To date, the law only specified the prohibition of metallic minerals, but no support has been generated to provide for alternative, sustainable development initiatives for the local economy of the communities.
Despite the fact that Carmelo lost the opportunity of having a job in the mining company, his life in agriculture would change in the following years.
Alternatives to metal mining
In 2014, the Association for Economic and Social Development (Asociación para el Desarrollo Económico y Social, ADES in its Spanish acronym), a community organization located in Cabañas, began promoting organic agriculture in the area. Antonio Pacheco, executive director of ADES, said that the mining projects had also caught their attention: “everyone, including us, thought that mining was an alternative to generate employment and improve the living conditions of the population, we never imagined that it could mean a risk for farming families”.
According to Pacheco, organic agriculture is an alternative to mining projects: “If you don't want an activity that pollutes the environment, this is the best way to do something to protect it, it allows you to obtain a healthy harvest, and that will not endanger your health.
Carmelo was one of the farmers who received training to create his home garden, with a smile from ear to ear, he shows what he has managed to produce “There are chives, tomatoes, spinach, ginger, and lemongrass; but what we are betting for is the planting of tomatoes, sweet chili peppers and we also have radish seed, for what we are already preparing the beds for planting ”.
The organic agriculture training processes began in 2014. According to data provided by ADES, to date they have trained more than a thousand families in agroecological practices in the municipalities of San Isidro, Guacotecti and Sensuntepeque. The investment amounts to $350 thousand dollars that have been financed through international develoment cooperation with organizations such as DKA Austria, the American Jewish Service, the Kenoly Foundation of Canada, and the Canadian embassy. At the local level, ADES has made alliances with the Movement of Organic Agriculture of El Salvador (MAOES). ”.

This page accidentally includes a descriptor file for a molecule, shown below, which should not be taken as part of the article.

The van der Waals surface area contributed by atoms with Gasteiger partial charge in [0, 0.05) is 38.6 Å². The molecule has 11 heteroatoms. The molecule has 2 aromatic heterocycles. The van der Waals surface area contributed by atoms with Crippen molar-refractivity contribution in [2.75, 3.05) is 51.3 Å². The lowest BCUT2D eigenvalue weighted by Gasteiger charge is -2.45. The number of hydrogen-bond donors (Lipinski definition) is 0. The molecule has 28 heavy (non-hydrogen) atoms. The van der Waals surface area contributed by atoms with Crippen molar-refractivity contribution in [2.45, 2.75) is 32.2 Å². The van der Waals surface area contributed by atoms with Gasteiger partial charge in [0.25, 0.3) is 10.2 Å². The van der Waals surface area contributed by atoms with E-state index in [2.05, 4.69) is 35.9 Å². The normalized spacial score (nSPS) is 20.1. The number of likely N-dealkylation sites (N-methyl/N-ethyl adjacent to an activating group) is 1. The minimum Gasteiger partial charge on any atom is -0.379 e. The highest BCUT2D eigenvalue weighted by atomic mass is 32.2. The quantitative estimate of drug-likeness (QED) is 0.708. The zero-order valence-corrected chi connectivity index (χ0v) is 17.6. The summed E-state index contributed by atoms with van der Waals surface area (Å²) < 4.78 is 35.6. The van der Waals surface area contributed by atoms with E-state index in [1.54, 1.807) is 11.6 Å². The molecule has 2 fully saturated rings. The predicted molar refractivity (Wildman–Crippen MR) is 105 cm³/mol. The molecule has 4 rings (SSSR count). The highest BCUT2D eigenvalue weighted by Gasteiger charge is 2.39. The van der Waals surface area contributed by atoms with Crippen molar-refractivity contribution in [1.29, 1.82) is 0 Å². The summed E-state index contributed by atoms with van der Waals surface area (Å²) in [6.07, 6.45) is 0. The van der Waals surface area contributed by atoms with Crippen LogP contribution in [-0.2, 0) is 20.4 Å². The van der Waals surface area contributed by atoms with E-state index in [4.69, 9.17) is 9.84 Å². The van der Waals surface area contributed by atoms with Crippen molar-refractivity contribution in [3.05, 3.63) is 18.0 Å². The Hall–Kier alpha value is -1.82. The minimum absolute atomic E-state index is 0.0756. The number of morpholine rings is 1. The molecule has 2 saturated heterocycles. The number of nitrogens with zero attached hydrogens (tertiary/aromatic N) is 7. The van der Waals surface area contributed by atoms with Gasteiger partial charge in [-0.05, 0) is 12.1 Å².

The El Zacamil farmhouse is located 5 kilometers from the urban area of Guacotecti. Here is where María Dubón has dedicated her time to organic agriculture initiatives for three years. To get to her house you must walk at least 30 or 40 minutes, there is no public transport in the area and private vehicles cannot travel because the street is under repair.
María, a retired teacher, says that her family traditionally produces basic grains because the soil has an abundance of clay, which makes it difficult to grow other types of food. “We used to grow corn, beans and maicillo (sorghum) with chemical fertilizer. But we saw that these chemicals, instead of improving the earth, destroy it. By employing that kind of fertilizer, the soil is ruined, it becomes hard. On the contrary, by utilizing organic compost the land is being repaired and the soil fertilized,” she said.
Dubón mentions that ADES came to her community to train them in soil improvement. “A technician came and showed us how to make Bokashi compost (an organic compost rich in nutrients) that contains leaves, cow manure, ash, lime, yeast… It has many things. We knew how to cultivate the land, but the organic methods that they have taught us are better compared to the traditional ones”, she commented.
When Dubón began to use the techniques she had learned, she managed to diversify the production of food, which helped her to use her land as a demonstration plot. Her project has even received support from the World Food Program (WFP). “I had never grown cabbage; nor lettuce, tomato, güisquil (chayote) plants, and even some mango trees (…). The WFP also gave us a Tambo (water tank) to build irrigation systems."
Omar Arriola, a technician at the Food and Agriculture Organization of the United Nations (FAO), mentions that they have promoted the production of family agriculture in El Salvador for 10 years as a way to guarantee food and support small producers who rely less on external chemical-based products: